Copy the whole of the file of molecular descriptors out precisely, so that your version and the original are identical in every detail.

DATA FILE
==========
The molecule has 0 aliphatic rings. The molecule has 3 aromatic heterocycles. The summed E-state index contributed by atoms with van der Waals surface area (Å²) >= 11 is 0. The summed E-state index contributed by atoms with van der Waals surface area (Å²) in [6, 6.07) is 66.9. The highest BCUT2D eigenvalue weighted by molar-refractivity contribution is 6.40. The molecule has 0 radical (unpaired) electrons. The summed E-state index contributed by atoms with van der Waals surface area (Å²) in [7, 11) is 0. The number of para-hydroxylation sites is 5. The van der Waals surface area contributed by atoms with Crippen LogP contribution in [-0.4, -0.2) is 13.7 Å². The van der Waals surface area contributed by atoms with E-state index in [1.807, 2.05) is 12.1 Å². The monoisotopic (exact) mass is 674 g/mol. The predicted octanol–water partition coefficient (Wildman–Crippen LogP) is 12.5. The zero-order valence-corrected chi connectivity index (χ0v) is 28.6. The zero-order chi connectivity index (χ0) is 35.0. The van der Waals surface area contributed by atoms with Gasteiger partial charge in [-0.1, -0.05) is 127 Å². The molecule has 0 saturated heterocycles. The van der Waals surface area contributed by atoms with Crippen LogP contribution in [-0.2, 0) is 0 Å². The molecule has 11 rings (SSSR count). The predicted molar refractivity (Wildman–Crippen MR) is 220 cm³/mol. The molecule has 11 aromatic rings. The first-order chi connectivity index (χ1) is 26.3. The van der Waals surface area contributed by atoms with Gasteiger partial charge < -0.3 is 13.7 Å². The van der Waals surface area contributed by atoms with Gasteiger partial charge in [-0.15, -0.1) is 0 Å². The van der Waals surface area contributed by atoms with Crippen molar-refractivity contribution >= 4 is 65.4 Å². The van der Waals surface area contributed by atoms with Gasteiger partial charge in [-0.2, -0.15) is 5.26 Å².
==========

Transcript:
The molecule has 0 aliphatic rings. The molecule has 3 aromatic heterocycles. The summed E-state index contributed by atoms with van der Waals surface area (Å²) >= 11 is 0. The summed E-state index contributed by atoms with van der Waals surface area (Å²) in [6, 6.07) is 66.9. The highest BCUT2D eigenvalue weighted by molar-refractivity contribution is 6.40. The molecule has 0 radical (unpaired) electrons. The summed E-state index contributed by atoms with van der Waals surface area (Å²) in [7, 11) is 0. The number of para-hydroxylation sites is 5. The van der Waals surface area contributed by atoms with Crippen LogP contribution in [-0.4, -0.2) is 13.7 Å². The van der Waals surface area contributed by atoms with E-state index in [1.807, 2.05) is 12.1 Å². The monoisotopic (exact) mass is 674 g/mol. The predicted octanol–water partition coefficient (Wildman–Crippen LogP) is 12.5. The zero-order valence-corrected chi connectivity index (χ0v) is 28.6. The zero-order chi connectivity index (χ0) is 35.0. The van der Waals surface area contributed by atoms with Gasteiger partial charge in [-0.1, -0.05) is 127 Å². The molecule has 0 saturated heterocycles. The van der Waals surface area contributed by atoms with Crippen LogP contribution in [-0.2, 0) is 0 Å². The molecule has 11 rings (SSSR count). The predicted molar refractivity (Wildman–Crippen MR) is 220 cm³/mol. The molecule has 11 aromatic rings. The first-order chi connectivity index (χ1) is 26.3. The van der Waals surface area contributed by atoms with Gasteiger partial charge < -0.3 is 13.7 Å². The van der Waals surface area contributed by atoms with Gasteiger partial charge in [-0.15, -0.1) is 0 Å². The van der Waals surface area contributed by atoms with Crippen molar-refractivity contribution >= 4 is 65.4 Å². The van der Waals surface area contributed by atoms with Gasteiger partial charge in [-0.2, -0.15) is 5.26 Å².